What Comes after: Disruption and Care in Health Science Librarianship.

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    • Abstract:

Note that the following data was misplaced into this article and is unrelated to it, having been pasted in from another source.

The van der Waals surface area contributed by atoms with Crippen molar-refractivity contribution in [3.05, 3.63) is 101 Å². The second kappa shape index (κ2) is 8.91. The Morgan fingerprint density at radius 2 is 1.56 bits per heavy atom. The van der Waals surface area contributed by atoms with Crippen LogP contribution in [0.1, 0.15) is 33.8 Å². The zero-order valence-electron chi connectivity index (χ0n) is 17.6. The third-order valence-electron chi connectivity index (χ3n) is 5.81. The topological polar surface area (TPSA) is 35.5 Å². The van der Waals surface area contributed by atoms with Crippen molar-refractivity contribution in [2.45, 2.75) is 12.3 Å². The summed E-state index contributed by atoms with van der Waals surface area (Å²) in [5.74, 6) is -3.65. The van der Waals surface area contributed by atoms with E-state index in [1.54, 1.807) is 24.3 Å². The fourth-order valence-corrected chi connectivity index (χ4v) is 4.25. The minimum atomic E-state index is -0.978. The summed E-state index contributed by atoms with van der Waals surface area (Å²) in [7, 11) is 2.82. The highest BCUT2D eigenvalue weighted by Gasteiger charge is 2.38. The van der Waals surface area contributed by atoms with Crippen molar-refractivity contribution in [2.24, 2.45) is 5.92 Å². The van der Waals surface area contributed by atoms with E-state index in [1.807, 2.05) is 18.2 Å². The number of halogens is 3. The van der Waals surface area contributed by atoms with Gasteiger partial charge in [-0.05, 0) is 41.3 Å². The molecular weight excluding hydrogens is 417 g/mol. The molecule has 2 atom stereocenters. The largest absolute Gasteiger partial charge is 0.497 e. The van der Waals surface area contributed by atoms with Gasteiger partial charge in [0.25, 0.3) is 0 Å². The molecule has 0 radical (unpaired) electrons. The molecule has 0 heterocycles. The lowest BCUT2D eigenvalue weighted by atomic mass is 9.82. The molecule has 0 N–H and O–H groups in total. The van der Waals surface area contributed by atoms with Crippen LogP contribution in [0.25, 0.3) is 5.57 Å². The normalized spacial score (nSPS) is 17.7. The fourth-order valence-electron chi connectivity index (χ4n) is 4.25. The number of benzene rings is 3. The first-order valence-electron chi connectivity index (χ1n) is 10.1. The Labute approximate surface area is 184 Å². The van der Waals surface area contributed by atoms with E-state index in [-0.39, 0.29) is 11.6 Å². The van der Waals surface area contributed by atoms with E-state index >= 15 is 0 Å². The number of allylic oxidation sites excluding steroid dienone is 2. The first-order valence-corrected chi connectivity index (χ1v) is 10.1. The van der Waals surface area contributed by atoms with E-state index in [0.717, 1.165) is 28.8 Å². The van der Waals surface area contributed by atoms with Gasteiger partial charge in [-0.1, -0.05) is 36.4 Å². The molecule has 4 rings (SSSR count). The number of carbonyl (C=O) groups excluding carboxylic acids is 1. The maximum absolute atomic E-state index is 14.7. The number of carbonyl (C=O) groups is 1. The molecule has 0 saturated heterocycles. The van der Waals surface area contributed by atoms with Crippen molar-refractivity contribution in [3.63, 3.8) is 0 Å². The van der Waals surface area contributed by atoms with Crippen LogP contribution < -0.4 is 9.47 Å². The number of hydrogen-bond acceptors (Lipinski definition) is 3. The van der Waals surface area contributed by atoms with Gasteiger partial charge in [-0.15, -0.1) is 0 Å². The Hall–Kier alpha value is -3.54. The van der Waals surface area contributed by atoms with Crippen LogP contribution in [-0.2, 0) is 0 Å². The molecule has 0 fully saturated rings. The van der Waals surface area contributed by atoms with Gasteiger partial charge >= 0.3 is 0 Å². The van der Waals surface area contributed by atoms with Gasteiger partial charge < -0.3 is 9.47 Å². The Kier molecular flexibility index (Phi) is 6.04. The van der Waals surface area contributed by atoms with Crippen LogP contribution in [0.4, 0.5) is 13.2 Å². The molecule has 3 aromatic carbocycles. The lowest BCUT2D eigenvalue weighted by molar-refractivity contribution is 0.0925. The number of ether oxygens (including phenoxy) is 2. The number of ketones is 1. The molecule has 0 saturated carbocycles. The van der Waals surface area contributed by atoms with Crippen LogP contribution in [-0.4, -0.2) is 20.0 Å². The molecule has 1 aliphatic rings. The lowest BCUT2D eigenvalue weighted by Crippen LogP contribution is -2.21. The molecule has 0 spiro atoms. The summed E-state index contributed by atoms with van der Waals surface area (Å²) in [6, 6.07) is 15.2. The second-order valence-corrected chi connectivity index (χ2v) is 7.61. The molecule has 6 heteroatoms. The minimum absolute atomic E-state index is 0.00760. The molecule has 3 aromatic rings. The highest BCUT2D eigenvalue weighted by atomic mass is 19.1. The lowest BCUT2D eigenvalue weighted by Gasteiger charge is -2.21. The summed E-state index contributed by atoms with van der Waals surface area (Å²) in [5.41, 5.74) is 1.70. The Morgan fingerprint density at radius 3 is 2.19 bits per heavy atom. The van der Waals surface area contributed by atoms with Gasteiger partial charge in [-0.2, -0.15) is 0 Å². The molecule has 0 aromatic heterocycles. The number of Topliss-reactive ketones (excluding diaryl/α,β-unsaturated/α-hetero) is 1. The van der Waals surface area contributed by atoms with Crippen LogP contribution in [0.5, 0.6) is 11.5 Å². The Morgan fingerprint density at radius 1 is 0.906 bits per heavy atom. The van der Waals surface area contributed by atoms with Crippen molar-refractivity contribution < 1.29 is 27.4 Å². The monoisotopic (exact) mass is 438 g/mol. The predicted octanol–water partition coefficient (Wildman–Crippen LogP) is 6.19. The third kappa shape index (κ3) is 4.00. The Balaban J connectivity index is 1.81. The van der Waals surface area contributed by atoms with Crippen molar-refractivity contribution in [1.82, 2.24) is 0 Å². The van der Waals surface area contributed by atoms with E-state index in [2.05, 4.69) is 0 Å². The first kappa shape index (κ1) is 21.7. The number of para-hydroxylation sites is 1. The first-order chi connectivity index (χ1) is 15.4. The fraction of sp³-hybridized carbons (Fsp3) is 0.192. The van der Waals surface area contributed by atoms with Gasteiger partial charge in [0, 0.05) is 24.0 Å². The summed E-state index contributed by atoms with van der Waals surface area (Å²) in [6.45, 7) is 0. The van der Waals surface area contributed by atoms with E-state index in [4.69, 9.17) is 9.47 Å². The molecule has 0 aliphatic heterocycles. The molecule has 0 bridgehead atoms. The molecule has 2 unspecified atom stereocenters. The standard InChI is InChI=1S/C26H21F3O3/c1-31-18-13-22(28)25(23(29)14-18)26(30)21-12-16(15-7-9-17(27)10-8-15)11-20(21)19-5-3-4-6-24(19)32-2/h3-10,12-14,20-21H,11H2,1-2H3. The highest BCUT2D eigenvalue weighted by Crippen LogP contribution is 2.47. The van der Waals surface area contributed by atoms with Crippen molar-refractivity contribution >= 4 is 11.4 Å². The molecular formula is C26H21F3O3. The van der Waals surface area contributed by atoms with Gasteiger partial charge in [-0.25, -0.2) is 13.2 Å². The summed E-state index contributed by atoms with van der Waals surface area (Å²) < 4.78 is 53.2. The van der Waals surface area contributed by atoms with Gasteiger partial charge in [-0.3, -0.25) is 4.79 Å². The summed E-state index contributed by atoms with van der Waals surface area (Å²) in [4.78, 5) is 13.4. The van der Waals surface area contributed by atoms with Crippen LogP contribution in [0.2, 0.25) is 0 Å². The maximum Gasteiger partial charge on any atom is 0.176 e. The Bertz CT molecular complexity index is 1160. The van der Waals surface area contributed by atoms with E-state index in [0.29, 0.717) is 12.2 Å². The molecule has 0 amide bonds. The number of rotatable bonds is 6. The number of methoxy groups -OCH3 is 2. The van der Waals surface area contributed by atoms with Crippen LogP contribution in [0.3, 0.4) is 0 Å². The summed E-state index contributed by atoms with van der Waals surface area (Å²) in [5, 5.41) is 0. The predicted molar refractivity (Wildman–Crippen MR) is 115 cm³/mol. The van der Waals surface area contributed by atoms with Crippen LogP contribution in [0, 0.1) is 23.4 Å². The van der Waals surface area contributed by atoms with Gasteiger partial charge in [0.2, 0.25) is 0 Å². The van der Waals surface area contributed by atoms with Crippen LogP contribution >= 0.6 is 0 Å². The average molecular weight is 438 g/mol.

As a university health science librarian at a public institution, I witnessed much of this past year from the sidelines, locked in my home, and communicating almost entirely through a computer screen. Although the transition to at-home work was disruptive, it was only a single source of disruption among many: the pandemic itself, healthcare systems, misinformation, political turmoil, and extreme weather conditions. At the same time, I was faced with the constant pressure to "disrupt" my own work by finding new pathways for students and employees to access health science information, new sources of money flowing into the institution, and new methods to helping people make sense of the information sources we already provide. In this column, I want to make sense of these many disruptions and how the interplay between them is indicative of a wider cultural emphasis on pressuring library workers to achieve greater success with increasingly fewer resources. I begin with an introduction to complex systems theory as a means of making sense of disruption. Second, I establish the different ways that disruption affects those of us working with health science e-resources. Finally, I consider how organizational pressure to achieve greater success is antithetical to self-nurture, and how we can develop new avenues of resistance to preserve and care for ourselves and those around us. [ABSTRACT FROM AUTHOR]